Trump's Sentencing in NY Hush Money Verdict Delayed to September

NEW YORK—Donald J. Trump and his defense attorneys managed to delay sentencing in the New York hush money trial that resulted in his 34 felony guilty verdicts related to falsifying business records to cover up affairs with adult star Stormy Daniels and former Playboy model Karen McDougal. After the U.S. Supreme Court on Monday handed down a sweeping ruling affirming the presidential immunity of current and former presidents, Trump's defense team and the office of Manhattan District Attorney Alvin Bragg agreed to a delay.

Trump was scheduled to be sentenced on July 11. However, Judge Juan Merchan delayed sentencing to September in a bid to resolve the claims of immunity Trump's attorneys claim he now has to evidence against him in the case of the "catch-and-kill" scheme involving Daniels and McDougal being paid off by Michael Cohen and the former publisher of tabloid National Enquirer, David Pecker and the now-defunct American Media, Inc. (AMI).

Prosecutors were able to link Trump to overseeing the conspiracy, leading a jury of New Yorkers to find him guilty on all felony counts. The former president wasn't expected to be put in prison. Rather, if sentencing still happens, Trump would likely be placed on supervised release, allowing him to continue to serve in his capacity as president if reelected in November. Despite that expectation, Trump's legal team was able to present an argument that the Supreme Court ruling expanding presidential immunity warranted additional review by Merchan.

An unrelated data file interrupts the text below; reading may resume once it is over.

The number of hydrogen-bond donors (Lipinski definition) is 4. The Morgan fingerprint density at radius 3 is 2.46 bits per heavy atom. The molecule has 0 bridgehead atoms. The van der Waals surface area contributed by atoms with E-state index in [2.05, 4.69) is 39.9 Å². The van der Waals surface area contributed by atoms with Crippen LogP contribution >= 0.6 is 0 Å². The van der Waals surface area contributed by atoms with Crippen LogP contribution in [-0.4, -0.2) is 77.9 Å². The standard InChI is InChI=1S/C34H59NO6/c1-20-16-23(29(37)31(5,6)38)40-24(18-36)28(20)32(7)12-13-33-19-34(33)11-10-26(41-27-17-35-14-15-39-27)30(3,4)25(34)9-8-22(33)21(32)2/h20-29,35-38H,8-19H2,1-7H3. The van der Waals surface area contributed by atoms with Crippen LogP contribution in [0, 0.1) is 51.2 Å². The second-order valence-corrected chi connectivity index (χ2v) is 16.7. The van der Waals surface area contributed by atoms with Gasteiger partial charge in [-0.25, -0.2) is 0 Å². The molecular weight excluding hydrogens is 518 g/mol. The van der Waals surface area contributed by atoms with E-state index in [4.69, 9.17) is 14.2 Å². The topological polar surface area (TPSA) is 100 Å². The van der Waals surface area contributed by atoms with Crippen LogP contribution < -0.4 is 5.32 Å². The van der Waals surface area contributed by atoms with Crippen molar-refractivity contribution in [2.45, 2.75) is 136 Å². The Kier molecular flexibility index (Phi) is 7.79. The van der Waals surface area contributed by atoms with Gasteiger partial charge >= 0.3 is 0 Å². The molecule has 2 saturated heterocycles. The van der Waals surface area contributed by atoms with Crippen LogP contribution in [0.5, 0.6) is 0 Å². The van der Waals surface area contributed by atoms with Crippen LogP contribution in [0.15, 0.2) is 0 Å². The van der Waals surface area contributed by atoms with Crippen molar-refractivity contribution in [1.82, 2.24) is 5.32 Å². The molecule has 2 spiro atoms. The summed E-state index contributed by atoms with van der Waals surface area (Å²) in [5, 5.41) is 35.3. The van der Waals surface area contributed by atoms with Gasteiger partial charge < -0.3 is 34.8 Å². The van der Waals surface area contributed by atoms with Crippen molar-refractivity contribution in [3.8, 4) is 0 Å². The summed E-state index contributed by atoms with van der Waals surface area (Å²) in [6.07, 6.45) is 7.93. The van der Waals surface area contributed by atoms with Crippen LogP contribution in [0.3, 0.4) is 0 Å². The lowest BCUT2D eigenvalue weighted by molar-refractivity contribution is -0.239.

Trump's legal team will challenge particular verdicts on charges that they say stem from his official activity as president. Nevertheless, there is skepticism in the legal community that it would be extremely challenging for Trump to claim that his enterprise to cover up his affair with Stormy Daniels fell under these prescribed parameters for immunity. Even though the immunity ruling greatly expands the power of the U.S. president, it provides a clear definition of what is "official" and "unofficial" conduct. "Unofficial" conduct, per the Supreme Court's decision, is what encompasses the Daniels affair.

This is a developing story.